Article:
UK's National Institute for Health Research has revealed its plans for bringing its policies on clinical trial reporting fully into line with global best practices. NIHR's transparency plans are strong overall, but important gaps remain.
In August 2017, NIHR signed the WHO Joint statement on public disclosure of results from clinical trials, committing itself to adopting global best practices in clinical trial transparency over the following 12 months.
One year later, Transparency International, Cochrane and TranspariMED wrote a joint letter to NIHR urging it to “fully implement” the provisions of the WHO Joint Statement. (See this checklist of best practices.)
Last month, NIHR published a draft “NIHR policy on prospective trial registration and timely disclosure of Clinical Trial results” for consultation.
Below an overview of TranspariMED's take on the NIHR's proposed new policy.
TranspariMED's full consultation feedback can be found here.
The proposed policy is strong overall, while also being brief and clear:
In future, key outcomes and the trial protocol must be made publicly available within 12 months of trial end.
This marks a huge step forward for NIHR, which already has an outstanding track record in ensuring that outcomes of research it funds are published in journals, but so far has not focused on outcomes reporting in clinical trial registries. The 12 month timeline means that in future, patients and doctors will be able to access the insights generated by NIHR-funded research considerably more rapidly.
Clinical trial registries must be regularly updated.
This is an important issue that many other funders currently ignore. TranspariMED has come across dozens of out-of-date registry entries. This means, for example, that registry users cannot determine whether a trial is still ongoing, making it difficult for patients to locate trials that they can enrol in.
Grant applicants must disclose whether trials they have conducted in the past were registered and reported.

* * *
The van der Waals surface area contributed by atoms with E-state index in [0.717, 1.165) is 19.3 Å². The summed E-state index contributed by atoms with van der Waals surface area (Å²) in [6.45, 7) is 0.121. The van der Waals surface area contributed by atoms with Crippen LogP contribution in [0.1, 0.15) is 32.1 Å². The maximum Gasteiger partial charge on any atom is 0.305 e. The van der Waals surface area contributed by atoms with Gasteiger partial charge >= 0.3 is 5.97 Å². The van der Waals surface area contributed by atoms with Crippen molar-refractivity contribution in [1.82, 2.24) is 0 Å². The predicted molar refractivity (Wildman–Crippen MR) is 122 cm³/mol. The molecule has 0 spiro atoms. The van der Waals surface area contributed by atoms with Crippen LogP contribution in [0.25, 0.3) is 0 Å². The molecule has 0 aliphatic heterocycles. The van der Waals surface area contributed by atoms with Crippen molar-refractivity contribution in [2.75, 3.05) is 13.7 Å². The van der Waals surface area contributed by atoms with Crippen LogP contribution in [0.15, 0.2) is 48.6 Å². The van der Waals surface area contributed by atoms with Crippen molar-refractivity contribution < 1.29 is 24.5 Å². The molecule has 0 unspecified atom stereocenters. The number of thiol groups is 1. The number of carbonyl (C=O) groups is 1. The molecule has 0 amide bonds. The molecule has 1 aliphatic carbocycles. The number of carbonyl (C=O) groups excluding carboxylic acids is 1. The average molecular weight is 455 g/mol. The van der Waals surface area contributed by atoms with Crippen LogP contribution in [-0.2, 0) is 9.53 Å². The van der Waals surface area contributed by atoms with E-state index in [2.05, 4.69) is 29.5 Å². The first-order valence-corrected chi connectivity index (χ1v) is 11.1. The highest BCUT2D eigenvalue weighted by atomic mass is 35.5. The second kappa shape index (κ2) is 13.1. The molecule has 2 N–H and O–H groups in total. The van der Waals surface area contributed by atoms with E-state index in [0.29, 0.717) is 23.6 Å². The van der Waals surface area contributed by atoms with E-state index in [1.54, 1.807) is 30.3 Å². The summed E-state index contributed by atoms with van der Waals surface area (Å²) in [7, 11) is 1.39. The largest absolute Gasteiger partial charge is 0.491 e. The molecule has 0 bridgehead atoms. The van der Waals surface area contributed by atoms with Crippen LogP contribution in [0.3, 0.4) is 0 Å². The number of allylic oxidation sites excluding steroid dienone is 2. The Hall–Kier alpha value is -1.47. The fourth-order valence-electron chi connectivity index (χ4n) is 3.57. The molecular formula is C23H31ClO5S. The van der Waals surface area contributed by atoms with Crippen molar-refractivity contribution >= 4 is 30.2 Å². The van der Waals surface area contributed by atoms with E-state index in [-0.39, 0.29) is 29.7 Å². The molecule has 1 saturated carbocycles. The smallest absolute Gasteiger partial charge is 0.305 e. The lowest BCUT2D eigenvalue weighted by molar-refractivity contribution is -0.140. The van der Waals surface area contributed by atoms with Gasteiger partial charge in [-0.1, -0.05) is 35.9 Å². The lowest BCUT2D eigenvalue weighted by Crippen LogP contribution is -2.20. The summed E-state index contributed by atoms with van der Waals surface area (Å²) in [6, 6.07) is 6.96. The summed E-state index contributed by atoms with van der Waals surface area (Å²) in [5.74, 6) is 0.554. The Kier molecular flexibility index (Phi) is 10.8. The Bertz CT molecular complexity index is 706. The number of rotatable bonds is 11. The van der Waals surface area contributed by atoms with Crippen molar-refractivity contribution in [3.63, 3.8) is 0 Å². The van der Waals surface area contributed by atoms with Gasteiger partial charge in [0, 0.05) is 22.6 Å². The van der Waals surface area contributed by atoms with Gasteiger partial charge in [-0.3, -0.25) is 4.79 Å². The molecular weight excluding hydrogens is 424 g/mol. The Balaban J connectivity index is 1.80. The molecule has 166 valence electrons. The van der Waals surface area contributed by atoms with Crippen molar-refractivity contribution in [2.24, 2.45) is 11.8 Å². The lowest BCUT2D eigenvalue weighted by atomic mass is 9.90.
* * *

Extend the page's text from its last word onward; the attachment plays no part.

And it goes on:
This is excellent, full stop.
Researchers who have acted unethically in the past will be allowed to run more trials in future.
Failure to register and/or report trials is a clear ethics violation under the Declaration of Helsinki, but the NIHR draft policy only states that "applicants may alternatively comment on why prospective registration and/or publication was not possible". Extending public funding to unethical researchers to conduct new trials involving human participants on the sole condition that they ‘comment’ on their past unethical behaviour is ethically highly questionable.
NIHR should require applicants to retrospectively register and/or post results for all past trials that breached ethical norms, as a condition of receiving a new grant.
NIHR should also take into account the summary results posting performance of the institution at which a grantee is based.
NIHR has not committed to a date for launching its compliance monitoring system.
This falls short of the commitments it made in 2017.
NIHR only plans to release "summary reports" on compliance.
This falls short of universal transparency and accountability standards commonly applied in democratic societies, as it would hide from the public which researchers have acted unethically and broken the rules.
NIHR should not re-aggregate granular data it holds to shield unethical medical researchers and institutions with weak research integrity safeguards from public view. Monitoring data should be published in line by line format, including the name of principal investigator and the name of the institution involved.
In sum: NIHR's proposed policy is strong overall, but important gaps remain.
NIHR, one of the world's twenty largest non-commercial medical research funders, has long been a global front-runner in clinical trial transparency, to the benefit of UK taxpayers and patients alike. Closing the remaining gaps would cement NIHR's excellent reputation by bringing it fully into line with global best practices.
TranspariMED's detailed feedback on NIHR's draft policy can be found here.